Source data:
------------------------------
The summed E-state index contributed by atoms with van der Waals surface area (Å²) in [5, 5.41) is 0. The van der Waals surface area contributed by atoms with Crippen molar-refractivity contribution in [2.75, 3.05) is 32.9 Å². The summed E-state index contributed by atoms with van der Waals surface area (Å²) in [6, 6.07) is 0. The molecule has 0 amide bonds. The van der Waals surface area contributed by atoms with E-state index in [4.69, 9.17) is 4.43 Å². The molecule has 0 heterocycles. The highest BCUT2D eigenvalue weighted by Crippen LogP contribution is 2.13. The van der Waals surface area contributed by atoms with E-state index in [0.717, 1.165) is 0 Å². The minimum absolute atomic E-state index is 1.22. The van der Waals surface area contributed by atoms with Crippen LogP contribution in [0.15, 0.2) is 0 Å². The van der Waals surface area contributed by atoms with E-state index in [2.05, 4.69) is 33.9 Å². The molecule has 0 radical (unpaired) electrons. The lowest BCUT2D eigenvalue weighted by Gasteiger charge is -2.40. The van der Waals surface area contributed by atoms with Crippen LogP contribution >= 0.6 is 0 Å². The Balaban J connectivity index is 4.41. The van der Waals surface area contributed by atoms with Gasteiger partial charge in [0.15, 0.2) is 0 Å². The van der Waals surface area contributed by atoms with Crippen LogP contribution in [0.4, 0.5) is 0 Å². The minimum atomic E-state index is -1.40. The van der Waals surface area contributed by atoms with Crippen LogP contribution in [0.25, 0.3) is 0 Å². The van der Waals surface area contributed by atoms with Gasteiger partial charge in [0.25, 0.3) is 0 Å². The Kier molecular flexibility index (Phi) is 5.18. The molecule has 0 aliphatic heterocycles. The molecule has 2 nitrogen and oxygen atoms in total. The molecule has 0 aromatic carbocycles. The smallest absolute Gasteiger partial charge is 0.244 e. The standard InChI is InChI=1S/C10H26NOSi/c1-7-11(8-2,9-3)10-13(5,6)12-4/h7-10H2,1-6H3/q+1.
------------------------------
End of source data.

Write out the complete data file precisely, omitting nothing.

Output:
The summed E-state index contributed by atoms with van der Waals surface area (Å²) in [5, 5.41) is 0. The van der Waals surface area contributed by atoms with Crippen molar-refractivity contribution in [2.75, 3.05) is 32.9 Å². The summed E-state index contributed by atoms with van der Waals surface area (Å²) in [6, 6.07) is 0. The molecule has 0 amide bonds. The van der Waals surface area contributed by atoms with E-state index in [4.69, 9.17) is 4.43 Å². The molecule has 0 heterocycles. The highest BCUT2D eigenvalue weighted by Crippen LogP contribution is 2.13. The van der Waals surface area contributed by atoms with E-state index in [0.717, 1.165) is 0 Å². The minimum absolute atomic E-state index is 1.22. The van der Waals surface area contributed by atoms with Crippen LogP contribution in [0.15, 0.2) is 0 Å². The van der Waals surface area contributed by atoms with E-state index in [2.05, 4.69) is 33.9 Å². The molecule has 0 radical (unpaired) electrons. The lowest BCUT2D eigenvalue weighted by Gasteiger charge is -2.40. The van der Waals surface area contributed by atoms with Crippen LogP contribution >= 0.6 is 0 Å². The Balaban J connectivity index is 4.41. The van der Waals surface area contributed by atoms with Gasteiger partial charge in [0.15, 0.2) is 0 Å². The van der Waals surface area contributed by atoms with Crippen LogP contribution in [0.4, 0.5) is 0 Å². The minimum atomic E-state index is -1.40. The van der Waals surface area contributed by atoms with Crippen LogP contribution in [0.25, 0.3) is 0 Å². The van der Waals surface area contributed by atoms with Gasteiger partial charge in [0.25, 0.3) is 0 Å². The Kier molecular flexibility index (Phi) is 5.18. The molecule has 0 aliphatic heterocycles. The molecule has 2 nitrogen and oxygen atoms in total. The molecule has 0 aromatic carbocycles. The smallest absolute Gasteiger partial charge is 0.244 e. The standard InChI is InChI=1S/C10H26NOSi/c1-7-11(8-2,9-3)10-13(5,6)12-4/h7-10H2,1-6H3/q+1.